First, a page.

Buy & Sell 5/15: Identifying Who to Add and Who to Drop

Ben Pernick breaks down which trending hitters will be gifts that keep on giving and which ones will just make you feel older but not wiser.

Welcome back to Buy & Sell, where this week’s theme is: Need for Speed 9: Most of the excitement is in the American League (sorry, but it’s true). There were so many call-ups that it was hard to focus on the actual hot hitters, but as always, you can ask about players I didn’t get to in the comments assuming you’ve got nothing better to do. Then again, it’s my birthday, so I should have something better to do, so we’ll see! There are a lot of other call-ups I just ran out of room to write about, and some of those players include (SPOILER WARNING) J.P. Crawford, Shed Long, and Josh VanMeter. But let’s get on to the ones I DID write about, and hereare 15 blurbs for you, in celebration of me!




Franmil Reyes (OF, San Diego Padres)


I got a lot of heat a few weeks ago for saying that I would drop Eloy Jimenez or Max Kepler for Franmil Reyes. Well, look who’s laughing now! Nobody, because Eloy just got hurt so it wasn’t a fair win. Still, it looks like I was right here to trust Statcast’s optimism, as he’s been on fire for a good month, hitting .360 with five dingers over his past 50 at-bats, separating himself from the Padres’ outfield pack. The only thing I’m a bit disappointed by is his reluctance to walk, as he hasn’t drawn a single base on balls in 68 at-bats over the past three weeks. But perhaps that will come naturally as La Mole gets feared like the beast he is. And even though his ownership doubled, it’s still just a measly 30%! I think he should be owned in 12-team OBP and allyes allbatting average formats.


Keston Hiura (2B, Milwaukee Brewers)


Hiura wizard, Harry. The Keston show has been beston show, with a fantastic .333/.408/.698 line with 11 homers and four stolen bases in just 147 plate appearances in Triple-A, to earn the call. A few months ago, he was highly regarded but more of a gap-power, 15/15 kind of player, and here he’s already bested his home run total at any level. It’s worth noting however, that Triple-A is using the major league “boosted” balls, and his high BABIP and home run totals mask his concerning 27% strikeout rate. Still, I think he has the contact skill innately and could make a Michael Chavis-like impact with a little less pop but a little more speed and average. I think he’s worth taking a chance on in all leagues, especially OBP formats where he could be Ke-stunning.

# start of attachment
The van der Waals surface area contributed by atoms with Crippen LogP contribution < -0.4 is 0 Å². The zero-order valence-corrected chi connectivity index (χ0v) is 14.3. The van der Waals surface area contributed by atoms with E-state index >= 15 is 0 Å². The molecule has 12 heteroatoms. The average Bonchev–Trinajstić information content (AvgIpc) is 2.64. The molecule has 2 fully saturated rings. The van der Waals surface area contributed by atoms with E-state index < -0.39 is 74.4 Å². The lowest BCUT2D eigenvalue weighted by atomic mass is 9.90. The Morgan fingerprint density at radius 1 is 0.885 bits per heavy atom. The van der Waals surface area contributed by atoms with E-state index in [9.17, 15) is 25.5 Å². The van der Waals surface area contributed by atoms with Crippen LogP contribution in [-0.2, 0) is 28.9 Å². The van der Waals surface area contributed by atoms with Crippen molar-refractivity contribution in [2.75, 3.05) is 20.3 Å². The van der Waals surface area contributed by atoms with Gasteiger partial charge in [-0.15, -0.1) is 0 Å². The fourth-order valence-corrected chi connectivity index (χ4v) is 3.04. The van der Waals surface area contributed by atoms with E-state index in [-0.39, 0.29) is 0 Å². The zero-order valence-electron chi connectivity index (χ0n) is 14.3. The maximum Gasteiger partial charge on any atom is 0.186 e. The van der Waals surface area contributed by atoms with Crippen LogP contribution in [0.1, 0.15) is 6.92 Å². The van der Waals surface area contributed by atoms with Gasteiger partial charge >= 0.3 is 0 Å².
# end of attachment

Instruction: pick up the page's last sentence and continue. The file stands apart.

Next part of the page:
Hunter Pence (OF, Texas Rangers)


He’s 36-Pence about to get richer. Thought a likely candidate to retire, he instead reinvented his swing in the offseason, and now, its paying dividends. We honestly could have seen this sooner, but he was only being deployed against lefties, and now, they’re letting him mash from both sides of the plate. He’s hitting .368/.455/1.1158 with four jacks, which boosts his season line to .316/.389/.658 with seven Pence Over the Fence. The revamped swing and has paid off shockingly well, as he is posting a career-best exit velocity of 93 mph, and Statcast supports the slugger with an xBA of .339 and xSLG of .581. Sure, he did most of that with a platoon advantage, which will regress with more regular at-bats, but he’s still a solid bet to hit .275 to .290 with 22 to 25 home runs and a handful of stolen bases, which is fantastic for a waiver wire find. In 18-team, 15-team, and even streaming in 12-team, hold on and don’t drop your Pence.


Oscar Mercado (OF, Cleveland Indians)